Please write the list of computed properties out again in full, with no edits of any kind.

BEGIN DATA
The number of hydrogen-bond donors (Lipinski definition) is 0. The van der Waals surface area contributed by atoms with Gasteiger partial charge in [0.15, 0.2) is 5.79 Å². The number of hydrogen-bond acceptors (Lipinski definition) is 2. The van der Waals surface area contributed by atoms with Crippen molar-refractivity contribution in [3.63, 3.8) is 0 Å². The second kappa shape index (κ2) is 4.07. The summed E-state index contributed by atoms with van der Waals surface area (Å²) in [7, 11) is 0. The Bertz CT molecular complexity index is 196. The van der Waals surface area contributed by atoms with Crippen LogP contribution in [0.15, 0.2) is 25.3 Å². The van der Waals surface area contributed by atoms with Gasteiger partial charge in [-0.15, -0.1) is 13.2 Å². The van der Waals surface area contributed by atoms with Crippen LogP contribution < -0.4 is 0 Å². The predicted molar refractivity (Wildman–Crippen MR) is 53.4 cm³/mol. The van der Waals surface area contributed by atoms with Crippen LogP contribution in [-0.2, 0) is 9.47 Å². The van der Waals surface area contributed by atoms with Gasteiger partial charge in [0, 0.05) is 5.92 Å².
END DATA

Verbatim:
The number of hydrogen-bond donors (Lipinski definition) is 0. The van der Waals surface area contributed by atoms with Gasteiger partial charge in [0.15, 0.2) is 5.79 Å². The number of hydrogen-bond acceptors (Lipinski definition) is 2. The van der Waals surface area contributed by atoms with Crippen molar-refractivity contribution in [3.63, 3.8) is 0 Å². The second kappa shape index (κ2) is 4.07. The summed E-state index contributed by atoms with van der Waals surface area (Å²) in [7, 11) is 0. The Bertz CT molecular complexity index is 196. The van der Waals surface area contributed by atoms with Crippen LogP contribution in [0.15, 0.2) is 25.3 Å². The van der Waals surface area contributed by atoms with Gasteiger partial charge in [-0.15, -0.1) is 13.2 Å². The van der Waals surface area contributed by atoms with Crippen LogP contribution < -0.4 is 0 Å². The predicted molar refractivity (Wildman–Crippen MR) is 53.4 cm³/mol. The van der Waals surface area contributed by atoms with Crippen LogP contribution in [-0.2, 0) is 9.47 Å². The van der Waals surface area contributed by atoms with Gasteiger partial charge in [0, 0.05) is 5.92 Å².